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Virginia's restoration of voting rights: an American issue

By Benjamin Todd Jealous
On July 8, 2013

  • McDonnell decided to restore voting rights to people with non-violent felony convictions.

If we want to understand the importance of Virginia Gov. Bob McDonnell's recent voting rights reform, we need to look back all the way to the 1901-1902 Virginia Constitutional Convention.

 The setting was Richmond, Va., June 1901. The Virginia Democratic Party had decided that African Americans were gaining too much political clout after the Civil War. They forced a constitutional convention to reset the balance of power.
 Virginia Delegate Carter Glass, a newspaper magnate and future United States senator, took to the podium to promote his plan for the new Constitution. It was a classic example of the Jim Crow Black codes, and it included a "felony disenfranchisement" law that barred people convicted of a felony from voting in the state.
 Delegate Glass's words that day still echo one hundred years later: "This plan will eliminate the darkey as a political factor in this State in less than 5 years, so that in no single county...will there be the least concern felt for the complete supremacy of the white race in the affairs of government."
 That plan eventually became part of Virginia's Constitution and systematically disenfranchised voters of color for over a century. Until May, the law still impacted more than 350,000 Virginians who were no longer incarcerated, including 190,000 Black would-be voters.
 But, Gov. McDonnell has bravely announced an executive action to grant automatic restoration of rights to people with non-violent felony convictions who have finished the terms of their sentence. With the stroke of a pen, he restored the right to vote to at least 100,000 Virginians, with many more to come.
 McDonnell was not the first governor to learn about the ugly history of felony disenfranchisement in Virginia, but he was the first to act. He deserves credit for having courage in his convictions and taking action when his predecessors - and many of his party's leaders in the Virginia state legislature - would not. His decision showed that restoration of voting rights is an American issue, and not a matter of partisan divide.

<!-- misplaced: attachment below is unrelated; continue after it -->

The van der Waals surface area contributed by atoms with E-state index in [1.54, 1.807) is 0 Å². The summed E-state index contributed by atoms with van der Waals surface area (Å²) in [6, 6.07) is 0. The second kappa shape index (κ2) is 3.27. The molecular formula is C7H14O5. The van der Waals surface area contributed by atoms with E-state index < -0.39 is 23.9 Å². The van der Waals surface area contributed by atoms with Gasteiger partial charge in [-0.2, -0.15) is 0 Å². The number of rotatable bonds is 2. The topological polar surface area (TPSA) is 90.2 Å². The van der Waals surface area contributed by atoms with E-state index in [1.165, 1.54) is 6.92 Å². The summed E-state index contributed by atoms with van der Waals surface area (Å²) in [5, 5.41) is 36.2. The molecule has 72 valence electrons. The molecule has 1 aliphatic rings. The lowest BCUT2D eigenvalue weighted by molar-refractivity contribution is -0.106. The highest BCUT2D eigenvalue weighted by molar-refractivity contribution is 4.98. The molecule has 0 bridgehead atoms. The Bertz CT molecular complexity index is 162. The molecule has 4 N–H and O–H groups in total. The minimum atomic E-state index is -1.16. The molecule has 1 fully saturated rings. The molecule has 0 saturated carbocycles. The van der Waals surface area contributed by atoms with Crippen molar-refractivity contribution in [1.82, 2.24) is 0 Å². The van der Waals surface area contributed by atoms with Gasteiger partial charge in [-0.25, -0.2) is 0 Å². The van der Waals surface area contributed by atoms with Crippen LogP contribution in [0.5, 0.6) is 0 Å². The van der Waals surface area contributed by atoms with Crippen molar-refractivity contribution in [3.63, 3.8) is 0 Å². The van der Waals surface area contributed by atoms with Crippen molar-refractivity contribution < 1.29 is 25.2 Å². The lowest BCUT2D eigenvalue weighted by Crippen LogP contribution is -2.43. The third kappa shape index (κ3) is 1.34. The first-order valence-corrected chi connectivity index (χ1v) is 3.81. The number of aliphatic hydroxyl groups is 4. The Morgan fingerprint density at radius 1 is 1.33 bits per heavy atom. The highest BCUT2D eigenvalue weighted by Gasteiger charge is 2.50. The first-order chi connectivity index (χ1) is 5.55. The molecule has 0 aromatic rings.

Now other states need to follow his lead. All but two states still practice some form of felony disenfranchisement, such as long waiting periods for those who have finished the terms of their sentence but still cannot vote. Florida, Kentucky, and Iowa all practice some form of permanent disenfranchisement. More than 4.4 million Americans who are no longer in jail or prison cannot vote due to felony disenfranchisement practices, and nearly half are Black.
 States like Virginia and Delaware are leading the way, but states like Florida are lagging behind; the Sunshine State still disenfranchises more than one million citizens each voting period. Moreover, Virginia could take the final step and introduce a constitutional amendment to remove felony disenfranchisement once and for all.
 At the 1901 Virginia Constitutional Convention, one of the delegates claimed that Glass's plan was discriminatory. Glass replied, "Discrimination! Why that is precisely what we propose. That, exactly, is what this convention was elected for."
 Discrimination was the purpose of felony disenfranchisement in Virginia, and discrimination was the result. Other states may not have the same historic evidence of racist intent, but the effect - the systematic exclusion of people of color - is the same. Gov. McDonnell's voting rights reform last month was a victory for democracy and a victory for racial justice. But America still has a long way to go.
Ben Jealous is president/CEO of the NAACP.

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